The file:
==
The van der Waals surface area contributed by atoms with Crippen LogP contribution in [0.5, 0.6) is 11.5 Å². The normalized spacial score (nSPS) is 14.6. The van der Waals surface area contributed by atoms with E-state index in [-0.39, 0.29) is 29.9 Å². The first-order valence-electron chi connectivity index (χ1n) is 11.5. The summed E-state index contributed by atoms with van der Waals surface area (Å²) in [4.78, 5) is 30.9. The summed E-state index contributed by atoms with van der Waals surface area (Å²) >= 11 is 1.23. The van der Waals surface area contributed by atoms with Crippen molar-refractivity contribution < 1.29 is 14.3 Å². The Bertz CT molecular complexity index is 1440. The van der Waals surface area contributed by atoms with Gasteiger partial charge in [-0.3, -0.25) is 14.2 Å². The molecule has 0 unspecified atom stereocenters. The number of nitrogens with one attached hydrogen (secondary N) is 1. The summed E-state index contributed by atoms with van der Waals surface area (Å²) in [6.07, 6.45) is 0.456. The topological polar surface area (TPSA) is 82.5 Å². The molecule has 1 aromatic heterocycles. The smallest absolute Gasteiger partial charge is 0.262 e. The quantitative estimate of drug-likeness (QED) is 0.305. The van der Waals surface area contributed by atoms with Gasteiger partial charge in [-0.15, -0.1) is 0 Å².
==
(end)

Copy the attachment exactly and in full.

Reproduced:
The van der Waals surface area contributed by atoms with Crippen LogP contribution in [0.5, 0.6) is 11.5 Å². The normalized spacial score (nSPS) is 14.6. The van der Waals surface area contributed by atoms with E-state index in [-0.39, 0.29) is 29.9 Å². The first-order valence-electron chi connectivity index (χ1n) is 11.5. The summed E-state index contributed by atoms with van der Waals surface area (Å²) in [4.78, 5) is 30.9. The summed E-state index contributed by atoms with van der Waals surface area (Å²) >= 11 is 1.23. The van der Waals surface area contributed by atoms with Crippen molar-refractivity contribution < 1.29 is 14.3 Å². The Bertz CT molecular complexity index is 1440. The van der Waals surface area contributed by atoms with Gasteiger partial charge in [-0.3, -0.25) is 14.2 Å². The molecule has 0 unspecified atom stereocenters. The number of nitrogens with one attached hydrogen (secondary N) is 1. The summed E-state index contributed by atoms with van der Waals surface area (Å²) in [6.07, 6.45) is 0.456. The topological polar surface area (TPSA) is 82.5 Å². The molecule has 1 aromatic heterocycles. The smallest absolute Gasteiger partial charge is 0.262 e. The quantitative estimate of drug-likeness (QED) is 0.305. The van der Waals surface area contributed by atoms with Gasteiger partial charge in [-0.15, -0.1) is 0 Å².